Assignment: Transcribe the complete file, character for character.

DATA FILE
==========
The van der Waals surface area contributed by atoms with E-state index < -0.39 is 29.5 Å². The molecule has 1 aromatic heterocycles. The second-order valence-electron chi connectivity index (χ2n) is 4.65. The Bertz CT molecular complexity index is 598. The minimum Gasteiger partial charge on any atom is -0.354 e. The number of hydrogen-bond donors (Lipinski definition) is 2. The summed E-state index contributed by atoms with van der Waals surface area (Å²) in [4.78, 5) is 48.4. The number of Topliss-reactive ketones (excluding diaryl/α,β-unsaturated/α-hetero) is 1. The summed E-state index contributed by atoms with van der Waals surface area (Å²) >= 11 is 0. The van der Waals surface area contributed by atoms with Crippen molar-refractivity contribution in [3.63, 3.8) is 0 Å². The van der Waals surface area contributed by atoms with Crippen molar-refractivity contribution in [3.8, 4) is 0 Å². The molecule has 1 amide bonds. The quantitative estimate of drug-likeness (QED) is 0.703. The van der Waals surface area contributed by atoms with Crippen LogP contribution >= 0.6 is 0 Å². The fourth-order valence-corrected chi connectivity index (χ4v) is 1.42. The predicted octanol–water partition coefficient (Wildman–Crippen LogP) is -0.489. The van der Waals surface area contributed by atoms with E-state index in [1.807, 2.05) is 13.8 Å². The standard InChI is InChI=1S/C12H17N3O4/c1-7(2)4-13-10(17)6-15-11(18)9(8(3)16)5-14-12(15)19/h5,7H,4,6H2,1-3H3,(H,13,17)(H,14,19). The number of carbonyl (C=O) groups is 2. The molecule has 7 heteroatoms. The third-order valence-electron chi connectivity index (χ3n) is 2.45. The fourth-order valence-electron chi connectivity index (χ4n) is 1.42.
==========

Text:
The van der Waals surface area contributed by atoms with E-state index < -0.39 is 29.5 Å². The molecule has 1 aromatic heterocycles. The second-order valence-electron chi connectivity index (χ2n) is 4.65. The Bertz CT molecular complexity index is 598. The minimum Gasteiger partial charge on any atom is -0.354 e. The number of hydrogen-bond donors (Lipinski definition) is 2. The summed E-state index contributed by atoms with van der Waals surface area (Å²) in [4.78, 5) is 48.4. The number of Topliss-reactive ketones (excluding diaryl/α,β-unsaturated/α-hetero) is 1. The summed E-state index contributed by atoms with van der Waals surface area (Å²) >= 11 is 0. The van der Waals surface area contributed by atoms with Crippen molar-refractivity contribution in [3.63, 3.8) is 0 Å². The van der Waals surface area contributed by atoms with Crippen molar-refractivity contribution in [3.8, 4) is 0 Å². The molecule has 1 amide bonds. The quantitative estimate of drug-likeness (QED) is 0.703. The van der Waals surface area contributed by atoms with Crippen LogP contribution >= 0.6 is 0 Å². The fourth-order valence-corrected chi connectivity index (χ4v) is 1.42. The predicted octanol–water partition coefficient (Wildman–Crippen LogP) is -0.489. The van der Waals surface area contributed by atoms with E-state index in [1.807, 2.05) is 13.8 Å². The standard InChI is InChI=1S/C12H17N3O4/c1-7(2)4-13-10(17)6-15-11(18)9(8(3)16)5-14-12(15)19/h5,7H,4,6H2,1-3H3,(H,13,17)(H,14,19). The number of carbonyl (C=O) groups is 2. The molecule has 7 heteroatoms. The third-order valence-electron chi connectivity index (χ3n) is 2.45. The fourth-order valence-electron chi connectivity index (χ4n) is 1.42.